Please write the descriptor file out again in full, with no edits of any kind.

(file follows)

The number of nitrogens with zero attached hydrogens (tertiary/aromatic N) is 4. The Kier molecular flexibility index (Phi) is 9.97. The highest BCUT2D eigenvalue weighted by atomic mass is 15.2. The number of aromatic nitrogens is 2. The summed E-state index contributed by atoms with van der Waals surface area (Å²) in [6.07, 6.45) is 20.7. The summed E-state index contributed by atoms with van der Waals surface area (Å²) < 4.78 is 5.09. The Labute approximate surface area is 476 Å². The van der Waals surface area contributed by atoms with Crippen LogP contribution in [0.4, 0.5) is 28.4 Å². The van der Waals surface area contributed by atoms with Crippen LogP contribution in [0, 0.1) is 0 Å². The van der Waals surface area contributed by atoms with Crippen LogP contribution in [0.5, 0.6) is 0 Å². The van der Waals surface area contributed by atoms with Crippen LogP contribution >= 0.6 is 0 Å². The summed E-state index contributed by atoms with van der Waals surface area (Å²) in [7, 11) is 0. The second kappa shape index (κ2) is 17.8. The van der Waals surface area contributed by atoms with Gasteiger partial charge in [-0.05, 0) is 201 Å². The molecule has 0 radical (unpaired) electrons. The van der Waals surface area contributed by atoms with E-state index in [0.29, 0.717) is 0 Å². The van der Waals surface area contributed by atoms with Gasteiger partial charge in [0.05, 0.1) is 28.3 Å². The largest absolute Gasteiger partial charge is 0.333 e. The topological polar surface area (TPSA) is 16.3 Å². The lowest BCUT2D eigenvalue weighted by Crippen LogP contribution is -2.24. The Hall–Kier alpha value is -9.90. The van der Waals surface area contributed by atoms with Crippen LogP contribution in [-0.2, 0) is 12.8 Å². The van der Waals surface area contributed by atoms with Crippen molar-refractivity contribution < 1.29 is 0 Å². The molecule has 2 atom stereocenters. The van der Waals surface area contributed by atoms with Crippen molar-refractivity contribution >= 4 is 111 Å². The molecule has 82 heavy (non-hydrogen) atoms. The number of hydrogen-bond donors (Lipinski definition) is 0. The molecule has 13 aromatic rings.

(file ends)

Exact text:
The number of nitrogens with zero attached hydrogens (tertiary/aromatic N) is 4. The Kier molecular flexibility index (Phi) is 9.97. The highest BCUT2D eigenvalue weighted by atomic mass is 15.2. The number of aromatic nitrogens is 2. The summed E-state index contributed by atoms with van der Waals surface area (Å²) in [6.07, 6.45) is 20.7. The summed E-state index contributed by atoms with van der Waals surface area (Å²) < 4.78 is 5.09. The Labute approximate surface area is 476 Å². The van der Waals surface area contributed by atoms with Crippen LogP contribution in [0.4, 0.5) is 28.4 Å². The van der Waals surface area contributed by atoms with Crippen LogP contribution in [0, 0.1) is 0 Å². The van der Waals surface area contributed by atoms with Crippen LogP contribution in [0.5, 0.6) is 0 Å². The van der Waals surface area contributed by atoms with Crippen LogP contribution >= 0.6 is 0 Å². The summed E-state index contributed by atoms with van der Waals surface area (Å²) in [7, 11) is 0. The second kappa shape index (κ2) is 17.8. The van der Waals surface area contributed by atoms with Gasteiger partial charge in [-0.05, 0) is 201 Å². The molecule has 0 radical (unpaired) electrons. The van der Waals surface area contributed by atoms with E-state index in [0.29, 0.717) is 0 Å². The van der Waals surface area contributed by atoms with Gasteiger partial charge in [0.05, 0.1) is 28.3 Å². The largest absolute Gasteiger partial charge is 0.333 e. The topological polar surface area (TPSA) is 16.3 Å². The lowest BCUT2D eigenvalue weighted by Crippen LogP contribution is -2.24. The Hall–Kier alpha value is -9.90. The van der Waals surface area contributed by atoms with Crippen LogP contribution in [-0.2, 0) is 12.8 Å². The van der Waals surface area contributed by atoms with Crippen molar-refractivity contribution < 1.29 is 0 Å². The molecule has 2 atom stereocenters. The van der Waals surface area contributed by atoms with Crippen molar-refractivity contribution >= 4 is 111 Å². The molecule has 82 heavy (non-hydrogen) atoms. The number of hydrogen-bond donors (Lipinski definition) is 0. The molecule has 13 aromatic rings.